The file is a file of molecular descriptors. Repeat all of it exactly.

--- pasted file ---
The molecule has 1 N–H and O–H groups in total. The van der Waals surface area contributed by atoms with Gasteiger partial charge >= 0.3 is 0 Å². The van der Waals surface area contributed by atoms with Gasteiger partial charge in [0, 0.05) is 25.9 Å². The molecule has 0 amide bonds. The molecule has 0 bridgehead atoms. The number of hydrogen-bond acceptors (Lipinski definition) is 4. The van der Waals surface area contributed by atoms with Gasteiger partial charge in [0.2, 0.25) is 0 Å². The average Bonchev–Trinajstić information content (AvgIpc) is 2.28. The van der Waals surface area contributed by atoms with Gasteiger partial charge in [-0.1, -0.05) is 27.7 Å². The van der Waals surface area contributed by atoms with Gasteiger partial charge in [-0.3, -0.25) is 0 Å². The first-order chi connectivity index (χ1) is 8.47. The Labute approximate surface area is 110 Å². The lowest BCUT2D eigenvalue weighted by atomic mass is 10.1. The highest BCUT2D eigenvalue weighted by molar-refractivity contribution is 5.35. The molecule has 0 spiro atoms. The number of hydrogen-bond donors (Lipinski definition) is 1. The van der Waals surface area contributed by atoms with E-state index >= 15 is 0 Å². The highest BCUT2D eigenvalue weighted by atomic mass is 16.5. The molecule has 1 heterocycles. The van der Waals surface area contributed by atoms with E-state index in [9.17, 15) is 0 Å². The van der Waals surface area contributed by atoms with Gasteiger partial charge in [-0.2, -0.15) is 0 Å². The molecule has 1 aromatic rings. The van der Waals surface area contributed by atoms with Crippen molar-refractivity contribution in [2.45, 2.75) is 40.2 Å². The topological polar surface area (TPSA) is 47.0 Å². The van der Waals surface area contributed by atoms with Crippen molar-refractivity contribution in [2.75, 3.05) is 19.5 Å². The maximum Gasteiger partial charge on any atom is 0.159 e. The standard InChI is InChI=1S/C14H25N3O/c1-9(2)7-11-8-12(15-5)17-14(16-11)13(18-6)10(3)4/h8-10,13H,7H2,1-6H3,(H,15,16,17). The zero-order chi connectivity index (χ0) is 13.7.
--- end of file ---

The molecule has 1 N–H and O–H groups in total. The van der Waals surface area contributed by atoms with Gasteiger partial charge >= 0.3 is 0 Å². The van der Waals surface area contributed by atoms with Gasteiger partial charge in [0, 0.05) is 25.9 Å². The molecule has 0 amide bonds. The molecule has 0 bridgehead atoms. The number of hydrogen-bond acceptors (Lipinski definition) is 4. The van der Waals surface area contributed by atoms with Gasteiger partial charge in [0.2, 0.25) is 0 Å². The average Bonchev–Trinajstić information content (AvgIpc) is 2.28. The van der Waals surface area contributed by atoms with Gasteiger partial charge in [-0.1, -0.05) is 27.7 Å². The van der Waals surface area contributed by atoms with Gasteiger partial charge in [-0.3, -0.25) is 0 Å². The first-order chi connectivity index (χ1) is 8.47. The Labute approximate surface area is 110 Å². The lowest BCUT2D eigenvalue weighted by atomic mass is 10.1. The highest BCUT2D eigenvalue weighted by molar-refractivity contribution is 5.35. The molecule has 0 spiro atoms. The number of hydrogen-bond donors (Lipinski definition) is 1. The van der Waals surface area contributed by atoms with E-state index >= 15 is 0 Å². The highest BCUT2D eigenvalue weighted by atomic mass is 16.5. The molecule has 1 heterocycles. The van der Waals surface area contributed by atoms with E-state index in [9.17, 15) is 0 Å². The van der Waals surface area contributed by atoms with Gasteiger partial charge in [-0.2, -0.15) is 0 Å². The molecule has 1 aromatic rings. The van der Waals surface area contributed by atoms with Crippen molar-refractivity contribution in [2.45, 2.75) is 40.2 Å². The topological polar surface area (TPSA) is 47.0 Å². The van der Waals surface area contributed by atoms with Crippen molar-refractivity contribution in [2.75, 3.05) is 19.5 Å². The maximum Gasteiger partial charge on any atom is 0.159 e. The standard InChI is InChI=1S/C14H25N3O/c1-9(2)7-11-8-12(15-5)17-14(16-11)13(18-6)10(3)4/h8-10,13H,7H2,1-6H3,(H,15,16,17). The zero-order chi connectivity index (χ0) is 13.7.